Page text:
Although our study did address preexisting shortcomings, some remaining limitations must be noted. First, even though our data set likely has the most labelled days/patient, and although we only included patients with a high number of previous episodes, the actual number of upcoming episodes was still limited (0.7 depressive episodes/patient; 0.6 (hypo)manic episodes/patient). Simulation studies are needed to estimate if within-subject variance (i.e., few episodes) can be compensated for by number of participants. For treatment studies focused on preventing new episodes, even longer study durations might be warranted, such as 18 months in our currently running RCT (Mühlbauer et al. 2018). Second, it has been speculated that frequent assessments of psychopathological status might hinder new episodes. With our biweekly interviews and daily ratings, our design maximizes this issue. However, we diagnosed more upcoming affective episodes during the 12-month assessment than expected according to the patients’ lifetime histories (estimated 0.3 depressive, 0.1 hypomanic, and 0.1 manic episodes per year and participant, assuming an onset at age 20). Third, we argued that latent constructs should result in more reliable estimates, solving the problem of replication. Even though the model fits were convincing, additional studies are needed to replicate the reported factor structure. Fourth, as in other studies (Faurholt-Jepsen et al. 2015b, 2019; Gershon et al. 2016; Palmius et al. 2017), the selection of parameters was, at least to some extent, based on technology. That is, we used parameters that were easy to track with mobile sensing. Future studies might explore more specific symptoms (such as the fluidity of communication or volume of speech).

To fully leverage the potential of digital phenotyping, we recommend the future studies do the following:

  • Ensure sufficient within-subject variance in psychopathological status (patients without manic/depressive episodes do not contribute as much).

  • Maximize the number of labelled days.

  • Increase the temporal accuracy of the psychopathological status (having precise data on which days the episode began and ended improves the prediction).

  • Design a measurement model that includes the severity of psychopathology (with more than presence or absence of an episode).

  • Develop measurement models to integrate fragmented variables, thereby limiting the inflation of chance (e.g. using latent variables).

Availability of data and materials

Data sharing is not applicable at this stage of the study process, as many research questions are not analyzed yet. After final publication of additional research questions, the datasets analysed will be available from the corresponding author on reasonable request.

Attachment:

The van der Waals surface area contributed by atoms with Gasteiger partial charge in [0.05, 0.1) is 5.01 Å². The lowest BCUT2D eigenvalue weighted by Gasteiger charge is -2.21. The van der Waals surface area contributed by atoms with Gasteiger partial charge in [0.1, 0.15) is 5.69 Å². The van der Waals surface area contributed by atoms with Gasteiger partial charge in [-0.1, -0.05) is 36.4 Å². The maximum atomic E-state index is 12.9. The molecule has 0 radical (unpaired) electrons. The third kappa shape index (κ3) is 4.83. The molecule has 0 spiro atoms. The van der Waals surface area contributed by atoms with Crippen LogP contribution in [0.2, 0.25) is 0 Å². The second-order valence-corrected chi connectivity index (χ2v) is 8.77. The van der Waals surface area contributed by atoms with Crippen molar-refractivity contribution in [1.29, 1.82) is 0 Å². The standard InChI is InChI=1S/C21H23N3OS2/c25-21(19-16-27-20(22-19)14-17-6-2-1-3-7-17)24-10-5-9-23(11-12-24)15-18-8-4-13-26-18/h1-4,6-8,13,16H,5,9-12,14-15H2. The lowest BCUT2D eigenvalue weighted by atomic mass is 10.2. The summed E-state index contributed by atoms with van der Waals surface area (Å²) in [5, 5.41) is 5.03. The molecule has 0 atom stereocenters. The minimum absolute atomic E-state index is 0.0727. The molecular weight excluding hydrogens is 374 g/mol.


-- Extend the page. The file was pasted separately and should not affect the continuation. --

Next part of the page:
Abbreviations

MADRS:

Montgomery-Asberg Depression Rating Scale

SEM:

Structural equation modelling

YMRS:

Young Mania Rating Scale

BRMRS:

Bech-Rafaelsen Mania Rating Scale

RMSEA:

Root mean square error of approximation

CFI:

Comparative fit index

SRMR:

Standardized root mean square residual

SD:

Standard deviation

RCTs:

Randomized controlled trials

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Acknowledgements

None.

Funding

Open Access funding enabled and organized by Projekt DEAL.. Open Access funding enabled and organized by Projekt DEAL.. The study was funded by a personal university budget of U.E.-P. (KIT).

Author information

Affiliations

Authors

Contributions

UE-P, MB, EM, HH and ES conceived and designed the study. EM acquired data. UE-P, EM, ABN, HH, FB, PSS, PR, NK, MB, FS and ES analysed and/or interpreted the data. UE-P, EM, and ABN drafted the manuscript. UE-P, EM, ABN, HH, FB, PSS, PR, NK, MB, FS and ES revised the manuscript critically for important intellectual content. All authors read and approved the final manuscript.

Corresponding author

Correspondence to Ulrich W. Ebner-Priemer.

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Ethics approval and consent to participate

The trial was approved by the IRB of the University Dresden (DE/EKSN38, reference number: 26012014). After having signed informed consent, patients received a study smartphone (optional) and reimbursement of 35 € per month.

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The authors provide consent for publication.

Competing interests

UE-P reports consultancy for Boehringer-Ingelheim. MB reports personal fees from Aristo Pharma GmbH, Hexal AG, Jannsen-Cilag GmbH, Neuraxpharm Arzneimittel GmbH, Novartis Pharma GmbH, Shire International GmbH, Sunovion Pharmaceuticals Inc., and Takeda Pharmaceutical Company. PR reports personal fees from Servier. ES reports personal fees from Aristo Pharma GmbH. The other authors declare no competing financial interests.

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Supplementary information

Additional file 1.

Literature screening: digital phenotyping studies in BD.

Additional file 2.

Parameterization, selection and modelling of latent digital phenotype predictors.

Additional file 3.

Model selection.

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Ebner-Priemer, U.W., Mühlbauer, E., Neubauer, A.B. et al. Digital phenotyping: towards replicable findings with comprehensive assessments and integrative models in bipolar disorders. Int J Bipolar Disord 8, 35 (2020). https://doi.org/10.1186/s40345-020-00210-4

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Keywords

  • Bipolar disorders
  • Digital phenotyping
  • Mobile sensing
  • Ambulatory assessment
  • Smartphone sensing